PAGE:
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Publication numberUS20080116431 A1
Publication typeApplication
Application numberUS 11/943,107
Publication dateMay 22, 2008
Filing dateNov 20, 2007
Priority dateNov 20, 2006
Also published asUS7703751
Publication number11943107, 943107, US 2008/0116431 A1, US 2008/116431 A1, US 20080116431 A1, US 20080116431A1, US 2008116431 A1, US 2008116431A1, US-A1-20080116431, US-A1-2008116431, US2008/0116431A1, US2008/116431A1, US20080116431 A1, US20080116431A1, US2008116431 A1, US2008116431A1
InventorsRonald L. Elliott, Darren K. Johnson, Bryon M. Borntrager
Original AssigneeWarn Industries, Inc.
Export CitationBiBTeX, EndNote, RefMan
External Links: USPTO, USPTO Assignment, Espacenet
Winch Assembly Including Clutch Mechanism
US 20080116431 A1
Abstract
A winch assembly includes a housing member, a drum rotatably coupled to the housing member, a drive shaft extending through the drum and into the housing member, a gear train located within the housing member, and an actuation mechanism. The gear train includes a sun gear driven by the drive shaft, a ring gear, and a planetary gear assembly driven by the sun gear and including a planetary gear rotatably coupled to a carrier plate and engaged with the ring gear. The actuation mechanism includes a locking member displaceable between first and second positions and a biasing member having a radially extending arm engaged with the locking member to provide displacement between the first and second positions. The locking member rotationally fixes the ring gear relative to the housing member in the first position and allows relative rotation between the ring gear and the housing member in the second position.
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Claims(22)
1. A winch assembly comprising:
a housing member;
a drum rotatably coupled to said housing member;
a drive shaft extending through said drum and into said housing member;
a gear train located within said housing member and including a sun gear driven by rotation of said drive shaft, a planetary gear assembly, and a ring gear, said planetary gear assembly driven by said sun gear and including a planetary gear rotatably coupled to a carrier plate and engaged with an inner toothed surface of said ring gear; and
an actuation mechanism including a locking member that is displaceable between first and second positions, said locking member rotationally fixing said ring gear relative to said housing member when in said first position, said ring gear being rotatable relative to said housing member when said locking member is in said second position, said actuation mechanism including a biasing member having a radially extending arm engaged with said locking member to provide displacement between said first and second positions.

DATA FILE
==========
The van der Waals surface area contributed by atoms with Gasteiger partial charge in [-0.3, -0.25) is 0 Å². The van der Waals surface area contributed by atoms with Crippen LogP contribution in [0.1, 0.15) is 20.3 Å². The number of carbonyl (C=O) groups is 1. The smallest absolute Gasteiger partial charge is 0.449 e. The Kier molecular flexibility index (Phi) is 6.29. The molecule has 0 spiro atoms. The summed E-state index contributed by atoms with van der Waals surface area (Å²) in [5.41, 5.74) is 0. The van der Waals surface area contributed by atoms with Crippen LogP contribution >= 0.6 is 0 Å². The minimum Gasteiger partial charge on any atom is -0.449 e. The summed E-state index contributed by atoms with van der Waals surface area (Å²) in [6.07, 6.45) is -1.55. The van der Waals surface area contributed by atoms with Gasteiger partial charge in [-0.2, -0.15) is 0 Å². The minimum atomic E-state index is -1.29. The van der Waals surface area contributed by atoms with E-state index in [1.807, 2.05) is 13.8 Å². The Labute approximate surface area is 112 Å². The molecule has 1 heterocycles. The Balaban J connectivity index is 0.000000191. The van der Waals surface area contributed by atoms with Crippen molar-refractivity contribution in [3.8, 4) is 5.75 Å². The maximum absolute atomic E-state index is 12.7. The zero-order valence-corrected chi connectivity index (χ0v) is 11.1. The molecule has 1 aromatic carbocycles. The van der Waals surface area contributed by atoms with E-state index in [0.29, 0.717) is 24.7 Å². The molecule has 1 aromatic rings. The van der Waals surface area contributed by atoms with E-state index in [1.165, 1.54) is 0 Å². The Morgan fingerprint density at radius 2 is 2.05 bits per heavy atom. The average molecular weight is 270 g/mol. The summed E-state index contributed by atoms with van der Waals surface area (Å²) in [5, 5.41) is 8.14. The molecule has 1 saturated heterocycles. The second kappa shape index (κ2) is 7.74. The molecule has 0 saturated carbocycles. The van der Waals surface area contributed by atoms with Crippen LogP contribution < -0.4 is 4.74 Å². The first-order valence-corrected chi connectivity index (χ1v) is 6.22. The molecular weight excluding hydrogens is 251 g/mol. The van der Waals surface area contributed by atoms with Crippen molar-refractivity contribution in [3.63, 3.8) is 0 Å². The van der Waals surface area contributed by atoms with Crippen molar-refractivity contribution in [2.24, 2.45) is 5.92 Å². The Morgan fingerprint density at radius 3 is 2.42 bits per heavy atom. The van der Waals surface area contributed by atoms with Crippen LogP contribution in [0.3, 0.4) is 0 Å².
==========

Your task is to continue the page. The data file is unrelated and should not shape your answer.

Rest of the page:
2. The winch assembly of claim 1, wherein said drum is in a freespool condition when said locking member is in said second position.
3. The winch assembly of claim 1, wherein said drum is rotationally driven by said gear train when said locking member is in said first position.
4. The winch assembly of claim 1, wherein said planetary gear assembly drives rotation of said ring gear relative to said housing member when said locking member is in said second position.
5. The winch assembly of claim 1, wherein said locking member is axially displaceable along a longitudinal axis of said drive shaft.
6. The winch assembly of claim 5, wherein said arm applies an axial biasing force to said locking member.
7. The winch assembly of claim 1, further comprising a guide member rotationally fixed relative to said housing member and including a ramped portion, said biasing member being rotatable along said ramped portion from a third position where said locking member is in said first position to a fourth position where said locking member is in said second position.
8. The winch assembly of claim 7, wherein said arm is engaged with said ramped portion of said guide member when said biasing member is in said fourth position.
9. The winch assembly of claim 8, wherein an end of said arm is displaced axially outwardly relative to said drum when said arm is in said fourth position.
10. The winch assembly of claim 9, wherein said locking member is displaced axially outwardly relative to said drum when said arm is in said fourth position.
11. The winch assembly of claim 7, wherein an end of said arm includes a circumferential channel engaged with an end of said locking member.
12. The winch assembly of claim 11, wherein said circumferential channel includes a locking member guide path having a first radial width and a locking member insertion aperture located at an end of said locking member guide path and having a second radial width that is greater than said first radial width, said end of said locking member having a third radial width that is less than said second radial width and greater than said first radial width.
13. The winch assembly of claim 12, wherein said locking member includes a recessed portion having a fourth radial width that is less than said first radial width, said recessed portion being located axially between said end of said locking member and a body portion of said locking member, said body portion of said locking member having a fifth radial width that is greater than said first radial width.
14. The winch assembly of claim 1, further comprising a dial member rotatably fixed to said biasing member to actuate said locking member between said first and second positions.
15. The winch assembly of claim 1, wherein said planetary gear assembly is rotatably driven about said drive shaft by said sun gear when said locking member is in said first position.